How to make passwords more secure and less stressful


Author: Jan Tissler

On occasion of Data Privacy Day, we have some good tips for secure passwords. How many new passwords have you created in your lifetime? And how often have you entered one to log in to a service or device? Countless times. It's so commonplace that these questions are impossible to answer.

And yet, in many cases passwords are the key security factor standing between valuable data and an attacker. Making it all the more important to choose them wisely.

What makes passwords insecure and vulnerable

A major disadvantage of the password principle is that they must be stored with the provider – hopefully in a sufficiently encrypted way. However, mistakes do happen and not everyone can afford a security standard as high as ours at DSwiss. And so unsecured or insufficiently protected passwords regularly end up in the wrong hands. The site Identity Leak Checker, for example, checks to see if your email address can be found in lists published by hackers.

But even if the passwords are stored securely, they can still escape with the right amount of extra effort, for example through social engineering or phishing. Neither the best encryption nor a perfectly crafted password will be of any use if the login credentials are voluntarily handed over. The same applies if malware intercepts all keystrokes, including bank account logins.

At the same time, it turns out that many users still fail to use secure passwords despite years of education. "123456" regularly turns up in data leaks. Or, even if a secure password is selected, it tends to be used multiple times for reasons of convenience. The problem: if it comes to light with just one hack, all other credentials with the same password will also be at risk.

7 tips for secure passwords and accounts

  1. The longer the password, the better. This makes it more difficult for attack methods based on automatic password guessing. Every additional digit is valuable.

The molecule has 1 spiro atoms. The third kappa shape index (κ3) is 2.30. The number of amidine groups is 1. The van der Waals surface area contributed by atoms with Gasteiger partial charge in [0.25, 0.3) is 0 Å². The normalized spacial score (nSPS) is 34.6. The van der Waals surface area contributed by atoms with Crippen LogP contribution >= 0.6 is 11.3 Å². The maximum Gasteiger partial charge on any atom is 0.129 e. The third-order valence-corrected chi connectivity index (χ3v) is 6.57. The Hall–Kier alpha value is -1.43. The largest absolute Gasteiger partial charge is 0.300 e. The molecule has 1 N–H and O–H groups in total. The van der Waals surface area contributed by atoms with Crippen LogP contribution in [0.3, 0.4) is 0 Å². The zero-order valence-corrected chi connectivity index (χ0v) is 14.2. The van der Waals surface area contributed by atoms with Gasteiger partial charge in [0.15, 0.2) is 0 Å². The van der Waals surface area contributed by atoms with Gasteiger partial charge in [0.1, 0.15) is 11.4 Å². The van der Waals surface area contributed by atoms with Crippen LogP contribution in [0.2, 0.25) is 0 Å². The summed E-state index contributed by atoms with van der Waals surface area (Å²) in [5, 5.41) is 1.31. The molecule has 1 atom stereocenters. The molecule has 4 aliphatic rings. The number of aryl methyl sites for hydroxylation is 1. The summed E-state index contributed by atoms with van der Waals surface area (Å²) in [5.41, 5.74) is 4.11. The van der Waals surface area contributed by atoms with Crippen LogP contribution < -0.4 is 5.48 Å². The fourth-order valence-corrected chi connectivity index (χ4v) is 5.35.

2. Do not use words that can be found in the dictionary. Hackers go through these automatically at lightning speed. For manual typing, it can be helpful to string any syllables together. This will be easier to type.
  3. Special characters, numbers and upper and lower case letters are a good idea. This also makes it more difficult for machines to guess the password due to the higher number of possible character combinations.
  4. Special characters, numbers and upper and lower case letters are a good idea. This also makes it more difficult for machines to guess the password. Ideally, these should not only be at the beginning and end of the password, but also in the middle.
  5. Use two-factor authentication!
  6. Give incorrect or complex answers to "security questions" that really only you can know. Of course, you must still be able to remember them. But if your answers are ones that can be easily guessed or found on the net, then security is next to nothing.
  7. As a substitute email address for the "forgotten password" function, use one that you set up specifically for this purpose, and which is not known anywhere else.

Closing words

At the heart of password security are rules 1 and 2: Use long passwords and each of them only once. We therefore recommend the use of a password manager which can not only suggest secure passwords, but also save them in a convenient and secure manner. This will stop you from being tempted to use simple passwords or even reuse existing ones. We offer this type of password manager in SecureSafe.

Related articles

Cookies – please make your selection
This website uses cookies to ensure you get the best experience on our website.

Essential cookies – essential for the use of the website
Off On
Preference cookies – enable the website to remember the user preferences of the user, such as language and region
Off On
Statistical cookies – anonymised gathering of information to evaluate the use of the website by the visitor
Off On